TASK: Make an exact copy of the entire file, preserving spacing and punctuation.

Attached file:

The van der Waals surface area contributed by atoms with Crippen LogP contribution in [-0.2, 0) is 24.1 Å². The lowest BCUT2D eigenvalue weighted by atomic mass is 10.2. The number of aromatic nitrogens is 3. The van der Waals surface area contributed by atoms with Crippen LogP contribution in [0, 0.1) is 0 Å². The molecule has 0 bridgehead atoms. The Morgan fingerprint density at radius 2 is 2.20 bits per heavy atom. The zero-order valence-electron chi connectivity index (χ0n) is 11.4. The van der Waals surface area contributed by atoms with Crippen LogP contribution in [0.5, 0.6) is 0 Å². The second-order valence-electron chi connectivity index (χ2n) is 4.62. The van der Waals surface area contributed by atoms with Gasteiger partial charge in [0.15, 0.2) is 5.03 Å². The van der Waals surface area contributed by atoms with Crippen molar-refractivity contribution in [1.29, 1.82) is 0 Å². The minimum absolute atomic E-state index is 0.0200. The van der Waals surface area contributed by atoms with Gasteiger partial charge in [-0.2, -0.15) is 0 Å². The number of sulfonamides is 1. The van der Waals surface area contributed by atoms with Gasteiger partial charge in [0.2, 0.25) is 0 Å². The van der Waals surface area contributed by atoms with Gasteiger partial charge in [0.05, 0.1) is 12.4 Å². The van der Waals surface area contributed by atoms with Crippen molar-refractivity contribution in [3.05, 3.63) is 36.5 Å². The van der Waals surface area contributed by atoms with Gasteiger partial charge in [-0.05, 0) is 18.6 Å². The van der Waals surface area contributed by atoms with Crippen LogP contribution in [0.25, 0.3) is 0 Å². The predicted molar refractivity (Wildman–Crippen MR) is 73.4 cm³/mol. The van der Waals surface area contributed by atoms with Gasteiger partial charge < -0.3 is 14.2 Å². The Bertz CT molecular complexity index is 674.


The van der Waals surface area contributed by atoms with Crippen LogP contribution in [-0.2, 0) is 24.1 Å². The lowest BCUT2D eigenvalue weighted by atomic mass is 10.2. The number of aromatic nitrogens is 3. The van der Waals surface area contributed by atoms with Crippen LogP contribution in [0, 0.1) is 0 Å². The molecule has 0 bridgehead atoms. The Morgan fingerprint density at radius 2 is 2.20 bits per heavy atom. The zero-order valence-electron chi connectivity index (χ0n) is 11.4. The van der Waals surface area contributed by atoms with Crippen LogP contribution in [0.5, 0.6) is 0 Å². The second-order valence-electron chi connectivity index (χ2n) is 4.62. The van der Waals surface area contributed by atoms with Gasteiger partial charge in [0.15, 0.2) is 5.03 Å². The van der Waals surface area contributed by atoms with Crippen molar-refractivity contribution in [1.29, 1.82) is 0 Å². The minimum absolute atomic E-state index is 0.0200. The van der Waals surface area contributed by atoms with Gasteiger partial charge in [-0.2, -0.15) is 0 Å². The number of sulfonamides is 1. The van der Waals surface area contributed by atoms with Gasteiger partial charge in [0.2, 0.25) is 0 Å². The van der Waals surface area contributed by atoms with Gasteiger partial charge in [0.05, 0.1) is 12.4 Å². The van der Waals surface area contributed by atoms with Crippen molar-refractivity contribution in [3.05, 3.63) is 36.5 Å². The van der Waals surface area contributed by atoms with Gasteiger partial charge in [-0.05, 0) is 18.6 Å². The van der Waals surface area contributed by atoms with Crippen LogP contribution in [0.25, 0.3) is 0 Å². The predicted molar refractivity (Wildman–Crippen MR) is 73.4 cm³/mol. The van der Waals surface area contributed by atoms with Gasteiger partial charge < -0.3 is 14.2 Å². The Bertz CT molecular complexity index is 674.